Dr. Frank Schwing, Director of the Environmental Research Division for the Southwest Fisheries Science Center of NOAA Fisheries Service, presents "Climate Change in California Coastal Waters: Economic, Social and Intrinsic Impacts on Our Marine Ecosystem."
Dr. Frank Schwing is an oceanographer with the U.S. National Oceanic and Atmospheric Administration (NOAA) Fisheries Service, and director of the Pacific Fisheries Environmental Laboratory in Pacific Grove, CA.
Schwing received a PhD in Oceanography from Dalhousie University in Nova Scotia. He is the author of over 120 peer-reviewed scientific publications, many on climate change and its influence on marine ecosystems and their populations. He has given over 150 seminars and presentations at scientific conferences, and is a frequent speaker to local and national groups and in the media on climate change and other science issues. One of his most recent efforts is an essay in Thoreau's Legacy: American Stories about Global Warming, published by Penguin Classics.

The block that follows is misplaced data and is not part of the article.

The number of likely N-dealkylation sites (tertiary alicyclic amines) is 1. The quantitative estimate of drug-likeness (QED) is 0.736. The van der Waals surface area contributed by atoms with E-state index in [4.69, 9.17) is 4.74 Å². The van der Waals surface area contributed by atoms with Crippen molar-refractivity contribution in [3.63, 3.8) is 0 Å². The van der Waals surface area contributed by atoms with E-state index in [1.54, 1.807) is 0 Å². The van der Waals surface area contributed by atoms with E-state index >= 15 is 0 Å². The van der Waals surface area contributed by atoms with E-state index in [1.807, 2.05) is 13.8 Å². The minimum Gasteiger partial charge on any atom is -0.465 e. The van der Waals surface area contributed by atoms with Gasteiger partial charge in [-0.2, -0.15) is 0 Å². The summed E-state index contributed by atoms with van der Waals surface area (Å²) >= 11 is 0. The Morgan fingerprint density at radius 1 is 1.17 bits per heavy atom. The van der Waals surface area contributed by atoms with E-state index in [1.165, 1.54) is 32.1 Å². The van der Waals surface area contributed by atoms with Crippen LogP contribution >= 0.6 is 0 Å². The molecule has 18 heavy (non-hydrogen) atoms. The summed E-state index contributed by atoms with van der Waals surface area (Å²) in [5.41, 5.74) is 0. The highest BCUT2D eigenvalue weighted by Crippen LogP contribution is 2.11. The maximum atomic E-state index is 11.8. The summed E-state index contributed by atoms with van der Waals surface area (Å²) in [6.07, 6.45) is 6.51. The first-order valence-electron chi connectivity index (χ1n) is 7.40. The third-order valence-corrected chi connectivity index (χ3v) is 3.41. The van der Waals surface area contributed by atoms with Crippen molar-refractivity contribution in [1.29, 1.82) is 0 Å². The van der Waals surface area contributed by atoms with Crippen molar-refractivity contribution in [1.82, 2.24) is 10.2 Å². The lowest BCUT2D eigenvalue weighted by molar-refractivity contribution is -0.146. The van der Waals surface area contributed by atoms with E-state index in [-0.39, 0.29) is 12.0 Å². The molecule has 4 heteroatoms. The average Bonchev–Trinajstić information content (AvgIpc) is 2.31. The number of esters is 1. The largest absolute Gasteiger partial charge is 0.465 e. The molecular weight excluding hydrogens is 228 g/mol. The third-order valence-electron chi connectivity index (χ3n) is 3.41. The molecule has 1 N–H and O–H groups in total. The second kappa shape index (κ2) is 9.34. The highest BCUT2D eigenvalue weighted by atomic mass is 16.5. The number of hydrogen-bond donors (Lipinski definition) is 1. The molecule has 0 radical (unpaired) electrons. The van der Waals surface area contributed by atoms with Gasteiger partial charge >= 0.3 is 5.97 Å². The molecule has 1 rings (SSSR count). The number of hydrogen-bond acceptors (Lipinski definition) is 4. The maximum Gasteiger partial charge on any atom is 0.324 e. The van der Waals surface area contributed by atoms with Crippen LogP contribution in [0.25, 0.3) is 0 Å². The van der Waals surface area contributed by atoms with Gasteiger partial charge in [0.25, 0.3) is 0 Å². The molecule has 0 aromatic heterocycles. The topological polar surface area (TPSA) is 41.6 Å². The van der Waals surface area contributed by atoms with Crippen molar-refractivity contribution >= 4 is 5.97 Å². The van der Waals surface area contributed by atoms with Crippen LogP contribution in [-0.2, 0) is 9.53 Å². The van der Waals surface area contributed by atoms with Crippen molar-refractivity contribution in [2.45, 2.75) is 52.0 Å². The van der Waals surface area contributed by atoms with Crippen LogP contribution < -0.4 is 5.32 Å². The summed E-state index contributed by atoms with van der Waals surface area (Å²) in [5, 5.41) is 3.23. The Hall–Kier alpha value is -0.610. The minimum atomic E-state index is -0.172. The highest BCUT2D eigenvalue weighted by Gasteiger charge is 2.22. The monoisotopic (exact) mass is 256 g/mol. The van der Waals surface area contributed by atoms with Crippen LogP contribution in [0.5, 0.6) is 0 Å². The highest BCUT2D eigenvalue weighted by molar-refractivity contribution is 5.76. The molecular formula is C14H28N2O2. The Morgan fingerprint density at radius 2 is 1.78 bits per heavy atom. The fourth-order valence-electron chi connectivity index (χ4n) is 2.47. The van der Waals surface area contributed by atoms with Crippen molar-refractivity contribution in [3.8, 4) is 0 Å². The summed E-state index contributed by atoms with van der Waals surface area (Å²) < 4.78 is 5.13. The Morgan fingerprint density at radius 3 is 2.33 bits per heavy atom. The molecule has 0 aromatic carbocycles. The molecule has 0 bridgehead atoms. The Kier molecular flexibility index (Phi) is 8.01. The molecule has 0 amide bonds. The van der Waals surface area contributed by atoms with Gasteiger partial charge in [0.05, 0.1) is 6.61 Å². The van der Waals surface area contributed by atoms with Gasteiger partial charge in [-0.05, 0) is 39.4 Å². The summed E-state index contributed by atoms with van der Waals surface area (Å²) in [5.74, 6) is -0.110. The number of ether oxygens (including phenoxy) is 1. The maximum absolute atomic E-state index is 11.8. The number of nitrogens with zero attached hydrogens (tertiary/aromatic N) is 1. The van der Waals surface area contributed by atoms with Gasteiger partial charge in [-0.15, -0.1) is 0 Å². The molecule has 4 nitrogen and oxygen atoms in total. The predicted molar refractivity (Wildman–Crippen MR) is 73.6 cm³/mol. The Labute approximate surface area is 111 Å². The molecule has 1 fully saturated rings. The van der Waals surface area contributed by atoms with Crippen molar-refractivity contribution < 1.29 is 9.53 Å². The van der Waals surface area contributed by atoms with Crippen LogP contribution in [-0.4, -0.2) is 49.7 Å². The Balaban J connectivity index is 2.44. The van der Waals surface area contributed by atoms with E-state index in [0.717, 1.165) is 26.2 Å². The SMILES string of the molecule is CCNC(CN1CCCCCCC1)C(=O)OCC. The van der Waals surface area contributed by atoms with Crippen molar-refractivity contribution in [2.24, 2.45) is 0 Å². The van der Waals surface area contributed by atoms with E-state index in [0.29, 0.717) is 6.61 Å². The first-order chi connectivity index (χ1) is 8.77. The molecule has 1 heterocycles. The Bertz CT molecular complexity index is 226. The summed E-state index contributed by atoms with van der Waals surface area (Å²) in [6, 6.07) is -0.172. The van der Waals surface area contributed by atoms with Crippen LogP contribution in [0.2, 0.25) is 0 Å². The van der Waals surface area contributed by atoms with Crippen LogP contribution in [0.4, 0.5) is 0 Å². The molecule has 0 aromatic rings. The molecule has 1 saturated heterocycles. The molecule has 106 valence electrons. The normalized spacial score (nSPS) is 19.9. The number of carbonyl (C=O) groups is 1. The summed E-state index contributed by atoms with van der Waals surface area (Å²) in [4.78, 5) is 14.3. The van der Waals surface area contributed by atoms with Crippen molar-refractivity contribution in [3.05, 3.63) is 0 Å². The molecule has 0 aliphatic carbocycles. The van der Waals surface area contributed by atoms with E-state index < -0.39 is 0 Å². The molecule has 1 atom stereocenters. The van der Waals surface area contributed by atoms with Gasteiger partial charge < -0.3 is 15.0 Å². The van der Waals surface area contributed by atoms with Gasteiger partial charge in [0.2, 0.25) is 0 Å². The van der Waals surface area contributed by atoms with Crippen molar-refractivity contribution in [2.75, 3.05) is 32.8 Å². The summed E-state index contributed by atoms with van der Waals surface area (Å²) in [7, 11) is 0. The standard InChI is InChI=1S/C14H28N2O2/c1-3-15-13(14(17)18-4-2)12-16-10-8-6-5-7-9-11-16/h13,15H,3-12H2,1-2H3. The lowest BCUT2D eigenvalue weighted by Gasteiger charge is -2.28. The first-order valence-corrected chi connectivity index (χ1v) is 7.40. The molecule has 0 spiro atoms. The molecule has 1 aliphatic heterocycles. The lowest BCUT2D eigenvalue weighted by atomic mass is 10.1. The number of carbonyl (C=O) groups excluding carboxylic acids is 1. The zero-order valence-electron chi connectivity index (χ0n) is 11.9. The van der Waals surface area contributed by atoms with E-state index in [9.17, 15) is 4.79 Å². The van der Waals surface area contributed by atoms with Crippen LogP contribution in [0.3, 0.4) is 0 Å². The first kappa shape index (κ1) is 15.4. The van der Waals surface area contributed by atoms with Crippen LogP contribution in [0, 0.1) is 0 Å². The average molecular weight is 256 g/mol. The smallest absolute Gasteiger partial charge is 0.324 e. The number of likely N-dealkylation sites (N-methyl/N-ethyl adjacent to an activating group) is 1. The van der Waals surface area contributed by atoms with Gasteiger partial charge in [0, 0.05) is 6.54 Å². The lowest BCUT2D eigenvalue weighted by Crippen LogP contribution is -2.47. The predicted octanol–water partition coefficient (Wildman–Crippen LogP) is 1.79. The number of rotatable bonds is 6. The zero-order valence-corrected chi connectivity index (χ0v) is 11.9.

Previously, Schwing has worked with the U.S. Climate Change Science Program and was an Expert Reviewer for the UN Intergovernmental Panel on Climate Change (IPCC) 4th Climate Assessment. He is a visiting professor in the Department of Oceanography, Naval Postgraduate School, and is a fellow with the Joint Institute of Marine and Atmospheric Research at the University of Hawaii.
Schwing has worked for NOAA since 1989, and has received the U.S. Department of Commerce Bronze Medal Award.
Dr. Frank Schwing, Director of Environmental Research for the National Oceanic and Atmospheric Association, presents a "reasonable projection" of climate change-induced sea level rise in the San Francisco Bay.
If the bay rose just one meter, he says, most of the South Bay and the San Francisco International Airport would be submerged.